Looking for examples of a keyboard style.
February 25, 2012 2:34 PM   Subscribe

There's a keyboard solo technique used in funky, upbeat tunes that is based on simple, high-pitch synthesizer chords, played really fast. I don't remember any specific tunes with this technique, but I'm thinking of 80s bands like the Commodores, for some reason. Can anybody help me find examples and maybe some theory so I can emulate it? Probably involves some pitch bend, too.
posted by circular to Media & Arts (27 answers total) 3 users marked this as a favorite
OK, I think I found an example that comes pretty close.

Question is then: What is some commercial music with solo keyboard similar to this?
posted by circular at 2:45 PM on February 25, 2012

Check out the solo in IGY- Donald Fagen
posted by kimdog at 3:17 PM on February 25, 2012

He's using the mod wheel mapped to pitch to give it some vibrato, but I think that's basically a standard brass-y preset from a retro synth..
posted by empath at 3:24 PM on February 25, 2012 [1 favorite]

At 2:30 in Get Off My Case- Comateens
posted by kimdog at 3:25 PM on February 25, 2012

Hm, I really wish I could put this into words, because there's this simple chord progression during the solo that the video doesn't really demonstrate. Ahh, it's killing me.

kimdog, the part from Get Off My Case is really close, like a caricature of what I'm looking for.
posted by circular at 3:27 PM on February 25, 2012

Are you looking for an arpeggiator?
posted by empath at 3:30 PM on February 25, 2012

Here is somebody doing a solo of the type you might be thinking of. They are using a pitch bender as well, I think, some degree of glissando which means that the notes slide from one pitch to another. Back in the day this would probably be played on a Mini Moog. Example: Herbie Hancock "Ready or Not".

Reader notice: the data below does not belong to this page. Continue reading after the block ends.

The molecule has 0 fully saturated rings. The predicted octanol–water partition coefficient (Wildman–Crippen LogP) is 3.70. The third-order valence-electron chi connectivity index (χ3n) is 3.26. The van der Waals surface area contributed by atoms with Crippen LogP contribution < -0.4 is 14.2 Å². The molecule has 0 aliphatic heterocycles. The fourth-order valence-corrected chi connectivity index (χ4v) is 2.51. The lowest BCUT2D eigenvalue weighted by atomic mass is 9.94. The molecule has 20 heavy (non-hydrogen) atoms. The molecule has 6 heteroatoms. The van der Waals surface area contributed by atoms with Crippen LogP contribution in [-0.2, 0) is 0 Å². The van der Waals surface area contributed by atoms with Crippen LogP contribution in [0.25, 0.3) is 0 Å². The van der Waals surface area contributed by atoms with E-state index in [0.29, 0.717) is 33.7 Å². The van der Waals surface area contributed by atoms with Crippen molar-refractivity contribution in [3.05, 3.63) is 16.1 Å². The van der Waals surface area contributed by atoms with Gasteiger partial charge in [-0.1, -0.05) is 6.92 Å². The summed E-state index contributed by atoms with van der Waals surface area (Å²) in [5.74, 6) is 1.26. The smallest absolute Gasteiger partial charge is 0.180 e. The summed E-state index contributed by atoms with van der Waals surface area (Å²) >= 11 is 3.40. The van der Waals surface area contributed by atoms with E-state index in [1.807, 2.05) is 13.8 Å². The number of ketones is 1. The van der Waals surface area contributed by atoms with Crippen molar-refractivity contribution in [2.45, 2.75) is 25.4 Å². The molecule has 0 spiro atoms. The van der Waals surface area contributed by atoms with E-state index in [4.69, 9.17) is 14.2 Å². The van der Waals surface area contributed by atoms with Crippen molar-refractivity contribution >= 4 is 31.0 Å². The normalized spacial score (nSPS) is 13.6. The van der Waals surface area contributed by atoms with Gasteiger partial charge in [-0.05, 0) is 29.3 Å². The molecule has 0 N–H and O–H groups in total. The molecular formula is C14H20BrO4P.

Here is something more polyphonic played on late 70s and early 80s Roland Jupiter 4. Again pitch bend - but in this case I believe the play is using the two oscillators on the keyboard tuned a fifth apart. Some of the effect of rapid chord block changes seem to have been caused by the player working with the limits of the keyboard's polyphony (4 voices at once I believe) so as to give some rapid transition effects.
posted by rongorongo at 4:32 PM on February 25, 2012

No, this is solo keyboard technique, very flashy, very organic compared to an arpeggiator's job.
posted by circular at 4:37 PM on February 25, 2012

rongorongo, thanks for those links. Here's how what I'm thinking of compares to:

Funky synth solo video: What I'm thinking of is generally shorter, played using simple chords rather than monophonic-style, and a sharper waveform, not quite so rounded and soft-toned.